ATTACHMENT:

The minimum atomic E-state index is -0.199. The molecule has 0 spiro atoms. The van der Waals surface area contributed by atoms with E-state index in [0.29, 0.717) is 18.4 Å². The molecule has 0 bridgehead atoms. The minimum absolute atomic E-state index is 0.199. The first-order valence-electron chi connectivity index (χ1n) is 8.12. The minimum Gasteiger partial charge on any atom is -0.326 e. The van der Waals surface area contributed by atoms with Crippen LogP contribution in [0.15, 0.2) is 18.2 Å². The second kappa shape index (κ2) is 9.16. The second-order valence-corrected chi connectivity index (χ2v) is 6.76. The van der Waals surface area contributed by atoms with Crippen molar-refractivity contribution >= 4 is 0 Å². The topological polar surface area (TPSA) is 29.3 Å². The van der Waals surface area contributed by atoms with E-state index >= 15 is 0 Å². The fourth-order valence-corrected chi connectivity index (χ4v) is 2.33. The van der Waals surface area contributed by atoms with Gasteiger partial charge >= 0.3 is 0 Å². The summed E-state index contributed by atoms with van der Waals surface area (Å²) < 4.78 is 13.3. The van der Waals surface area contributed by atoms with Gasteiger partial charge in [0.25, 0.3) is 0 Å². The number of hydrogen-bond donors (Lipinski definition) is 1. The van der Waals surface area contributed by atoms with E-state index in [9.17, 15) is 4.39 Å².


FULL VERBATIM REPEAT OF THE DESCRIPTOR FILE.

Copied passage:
The minimum atomic E-state index is -0.199. The molecule has 0 spiro atoms. The van der Waals surface area contributed by atoms with E-state index in [0.29, 0.717) is 18.4 Å². The molecule has 0 bridgehead atoms. The minimum absolute atomic E-state index is 0.199. The first-order valence-electron chi connectivity index (χ1n) is 8.12. The minimum Gasteiger partial charge on any atom is -0.326 e. The van der Waals surface area contributed by atoms with Crippen LogP contribution in [0.15, 0.2) is 18.2 Å². The second kappa shape index (κ2) is 9.16. The second-order valence-corrected chi connectivity index (χ2v) is 6.76. The van der Waals surface area contributed by atoms with Crippen molar-refractivity contribution >= 4 is 0 Å². The topological polar surface area (TPSA) is 29.3 Å². The van der Waals surface area contributed by atoms with E-state index >= 15 is 0 Å². The fourth-order valence-corrected chi connectivity index (χ4v) is 2.33. The van der Waals surface area contributed by atoms with Gasteiger partial charge >= 0.3 is 0 Å². The summed E-state index contributed by atoms with van der Waals surface area (Å²) < 4.78 is 13.3. The van der Waals surface area contributed by atoms with Gasteiger partial charge in [0.25, 0.3) is 0 Å². The number of hydrogen-bond donors (Lipinski definition) is 1. The van der Waals surface area contributed by atoms with E-state index in [9.17, 15) is 4.39 Å².